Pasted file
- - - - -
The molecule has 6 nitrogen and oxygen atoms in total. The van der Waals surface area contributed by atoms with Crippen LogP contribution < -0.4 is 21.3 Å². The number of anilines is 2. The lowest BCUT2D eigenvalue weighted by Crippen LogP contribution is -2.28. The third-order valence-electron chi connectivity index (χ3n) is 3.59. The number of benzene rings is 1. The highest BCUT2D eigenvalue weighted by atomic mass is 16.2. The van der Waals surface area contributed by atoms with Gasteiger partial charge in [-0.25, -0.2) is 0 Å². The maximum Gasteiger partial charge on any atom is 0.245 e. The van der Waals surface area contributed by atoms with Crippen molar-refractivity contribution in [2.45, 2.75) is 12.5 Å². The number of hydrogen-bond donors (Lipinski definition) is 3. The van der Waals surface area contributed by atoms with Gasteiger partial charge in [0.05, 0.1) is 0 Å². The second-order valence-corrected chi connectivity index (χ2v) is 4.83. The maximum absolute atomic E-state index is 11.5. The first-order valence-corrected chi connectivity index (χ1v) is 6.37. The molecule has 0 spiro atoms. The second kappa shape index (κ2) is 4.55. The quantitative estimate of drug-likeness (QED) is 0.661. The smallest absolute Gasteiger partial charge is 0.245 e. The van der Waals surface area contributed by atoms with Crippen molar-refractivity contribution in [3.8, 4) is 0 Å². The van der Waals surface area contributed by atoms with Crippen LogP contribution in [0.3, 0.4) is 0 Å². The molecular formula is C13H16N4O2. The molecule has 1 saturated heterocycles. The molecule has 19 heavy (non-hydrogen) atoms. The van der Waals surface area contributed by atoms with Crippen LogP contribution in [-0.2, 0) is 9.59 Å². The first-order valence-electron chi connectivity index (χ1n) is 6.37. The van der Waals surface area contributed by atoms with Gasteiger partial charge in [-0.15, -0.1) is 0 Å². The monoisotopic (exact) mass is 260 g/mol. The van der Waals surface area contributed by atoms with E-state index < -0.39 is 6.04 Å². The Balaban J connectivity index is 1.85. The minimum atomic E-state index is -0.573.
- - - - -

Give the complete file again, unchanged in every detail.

The molecule has 6 nitrogen and oxygen atoms in total. The van der Waals surface area contributed by atoms with Crippen LogP contribution < -0.4 is 21.3 Å². The number of anilines is 2. The lowest BCUT2D eigenvalue weighted by Crippen LogP contribution is -2.28. The third-order valence-electron chi connectivity index (χ3n) is 3.59. The number of benzene rings is 1. The highest BCUT2D eigenvalue weighted by atomic mass is 16.2. The van der Waals surface area contributed by atoms with Gasteiger partial charge in [-0.25, -0.2) is 0 Å². The maximum Gasteiger partial charge on any atom is 0.245 e. The van der Waals surface area contributed by atoms with Crippen molar-refractivity contribution in [2.45, 2.75) is 12.5 Å². The number of hydrogen-bond donors (Lipinski definition) is 3. The van der Waals surface area contributed by atoms with Gasteiger partial charge in [0.05, 0.1) is 0 Å². The second-order valence-corrected chi connectivity index (χ2v) is 4.83. The maximum absolute atomic E-state index is 11.5. The first-order valence-corrected chi connectivity index (χ1v) is 6.37. The molecule has 0 spiro atoms. The second kappa shape index (κ2) is 4.55. The quantitative estimate of drug-likeness (QED) is 0.661. The smallest absolute Gasteiger partial charge is 0.245 e. The van der Waals surface area contributed by atoms with Crippen molar-refractivity contribution in [3.8, 4) is 0 Å². The van der Waals surface area contributed by atoms with Crippen LogP contribution in [0.3, 0.4) is 0 Å². The molecular formula is C13H16N4O2. The molecule has 1 saturated heterocycles. The molecule has 19 heavy (non-hydrogen) atoms. The van der Waals surface area contributed by atoms with Crippen LogP contribution in [-0.2, 0) is 9.59 Å². The first-order valence-electron chi connectivity index (χ1n) is 6.37. The van der Waals surface area contributed by atoms with Gasteiger partial charge in [-0.15, -0.1) is 0 Å². The monoisotopic (exact) mass is 260 g/mol. The van der Waals surface area contributed by atoms with E-state index < -0.39 is 6.04 Å². The Balaban J connectivity index is 1.85. The minimum atomic E-state index is -0.573.